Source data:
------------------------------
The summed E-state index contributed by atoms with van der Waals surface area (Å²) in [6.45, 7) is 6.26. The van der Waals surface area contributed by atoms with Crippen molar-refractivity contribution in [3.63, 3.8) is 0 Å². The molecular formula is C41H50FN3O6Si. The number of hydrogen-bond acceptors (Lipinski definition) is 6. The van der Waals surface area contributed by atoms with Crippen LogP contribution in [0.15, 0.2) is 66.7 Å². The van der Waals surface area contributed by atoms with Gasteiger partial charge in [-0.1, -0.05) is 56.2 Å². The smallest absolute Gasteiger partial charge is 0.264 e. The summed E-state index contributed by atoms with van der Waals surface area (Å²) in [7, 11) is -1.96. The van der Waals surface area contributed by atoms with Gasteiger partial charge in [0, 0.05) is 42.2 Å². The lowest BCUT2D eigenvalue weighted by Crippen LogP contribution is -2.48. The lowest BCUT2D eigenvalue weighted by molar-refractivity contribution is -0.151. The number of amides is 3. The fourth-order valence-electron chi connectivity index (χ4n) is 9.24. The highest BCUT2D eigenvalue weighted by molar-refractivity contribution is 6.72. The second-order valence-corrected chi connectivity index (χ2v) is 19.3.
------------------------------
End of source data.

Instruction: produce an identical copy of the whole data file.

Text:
The summed E-state index contributed by atoms with van der Waals surface area (Å²) in [6.45, 7) is 6.26. The van der Waals surface area contributed by atoms with Crippen molar-refractivity contribution in [3.63, 3.8) is 0 Å². The molecular formula is C41H50FN3O6Si. The number of hydrogen-bond acceptors (Lipinski definition) is 6. The van der Waals surface area contributed by atoms with Crippen LogP contribution in [0.15, 0.2) is 66.7 Å². The van der Waals surface area contributed by atoms with Gasteiger partial charge in [-0.1, -0.05) is 56.2 Å². The smallest absolute Gasteiger partial charge is 0.264 e. The summed E-state index contributed by atoms with van der Waals surface area (Å²) in [7, 11) is -1.96. The van der Waals surface area contributed by atoms with Gasteiger partial charge in [0, 0.05) is 42.2 Å². The lowest BCUT2D eigenvalue weighted by Crippen LogP contribution is -2.48. The lowest BCUT2D eigenvalue weighted by molar-refractivity contribution is -0.151. The number of amides is 3. The fourth-order valence-electron chi connectivity index (χ4n) is 9.24. The highest BCUT2D eigenvalue weighted by molar-refractivity contribution is 6.72. The second-order valence-corrected chi connectivity index (χ2v) is 19.3.